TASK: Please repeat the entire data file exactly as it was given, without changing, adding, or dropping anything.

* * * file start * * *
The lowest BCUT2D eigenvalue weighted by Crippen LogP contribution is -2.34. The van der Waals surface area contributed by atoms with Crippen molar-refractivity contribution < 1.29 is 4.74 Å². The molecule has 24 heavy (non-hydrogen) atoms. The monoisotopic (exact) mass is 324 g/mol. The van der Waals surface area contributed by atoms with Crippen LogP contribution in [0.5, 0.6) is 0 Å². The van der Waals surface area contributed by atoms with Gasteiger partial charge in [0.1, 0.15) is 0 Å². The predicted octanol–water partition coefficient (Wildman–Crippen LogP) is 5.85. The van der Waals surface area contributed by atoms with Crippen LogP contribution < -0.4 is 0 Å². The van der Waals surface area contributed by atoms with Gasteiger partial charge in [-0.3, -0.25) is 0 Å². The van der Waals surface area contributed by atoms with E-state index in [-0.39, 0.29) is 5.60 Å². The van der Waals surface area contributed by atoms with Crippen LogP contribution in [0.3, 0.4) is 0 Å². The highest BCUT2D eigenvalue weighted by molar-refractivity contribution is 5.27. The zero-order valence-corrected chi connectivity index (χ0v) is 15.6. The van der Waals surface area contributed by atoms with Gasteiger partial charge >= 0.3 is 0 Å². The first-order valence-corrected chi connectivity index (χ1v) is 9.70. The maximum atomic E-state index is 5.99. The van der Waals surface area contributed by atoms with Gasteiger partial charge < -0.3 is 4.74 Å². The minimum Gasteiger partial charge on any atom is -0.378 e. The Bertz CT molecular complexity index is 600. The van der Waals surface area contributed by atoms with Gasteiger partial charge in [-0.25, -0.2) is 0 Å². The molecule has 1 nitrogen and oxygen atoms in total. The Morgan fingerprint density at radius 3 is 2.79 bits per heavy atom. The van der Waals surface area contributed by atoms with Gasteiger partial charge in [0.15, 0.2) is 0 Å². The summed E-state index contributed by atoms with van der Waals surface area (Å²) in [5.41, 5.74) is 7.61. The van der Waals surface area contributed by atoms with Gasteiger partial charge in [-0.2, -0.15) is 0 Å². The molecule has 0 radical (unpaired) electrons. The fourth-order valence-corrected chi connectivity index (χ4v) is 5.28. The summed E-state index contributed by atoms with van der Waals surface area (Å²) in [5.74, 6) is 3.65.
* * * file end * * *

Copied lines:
The lowest BCUT2D eigenvalue weighted by Crippen LogP contribution is -2.34. The van der Waals surface area contributed by atoms with Crippen molar-refractivity contribution < 1.29 is 4.74 Å². The molecule has 24 heavy (non-hydrogen) atoms. The monoisotopic (exact) mass is 324 g/mol. The van der Waals surface area contributed by atoms with Crippen LogP contribution in [0.5, 0.6) is 0 Å². The van der Waals surface area contributed by atoms with Gasteiger partial charge in [0.1, 0.15) is 0 Å². The predicted octanol–water partition coefficient (Wildman–Crippen LogP) is 5.85. The van der Waals surface area contributed by atoms with Crippen LogP contribution < -0.4 is 0 Å². The van der Waals surface area contributed by atoms with Gasteiger partial charge in [-0.3, -0.25) is 0 Å². The van der Waals surface area contributed by atoms with E-state index in [-0.39, 0.29) is 5.60 Å². The van der Waals surface area contributed by atoms with Crippen LogP contribution in [0.3, 0.4) is 0 Å². The highest BCUT2D eigenvalue weighted by molar-refractivity contribution is 5.27. The zero-order valence-corrected chi connectivity index (χ0v) is 15.6. The van der Waals surface area contributed by atoms with Gasteiger partial charge >= 0.3 is 0 Å². The first-order valence-corrected chi connectivity index (χ1v) is 9.70. The maximum atomic E-state index is 5.99. The van der Waals surface area contributed by atoms with Gasteiger partial charge < -0.3 is 4.74 Å². The minimum Gasteiger partial charge on any atom is -0.378 e. The Bertz CT molecular complexity index is 600. The van der Waals surface area contributed by atoms with Gasteiger partial charge in [-0.25, -0.2) is 0 Å². The molecule has 1 nitrogen and oxygen atoms in total. The Morgan fingerprint density at radius 3 is 2.79 bits per heavy atom. The van der Waals surface area contributed by atoms with Gasteiger partial charge in [0.15, 0.2) is 0 Å². The summed E-state index contributed by atoms with van der Waals surface area (Å²) in [5.41, 5.74) is 7.61. The van der Waals surface area contributed by atoms with Gasteiger partial charge in [-0.2, -0.15) is 0 Å². The molecule has 0 radical (unpaired) electrons. The fourth-order valence-corrected chi connectivity index (χ4v) is 5.28. The summed E-state index contributed by atoms with van der Waals surface area (Å²) in [5.74, 6) is 3.65.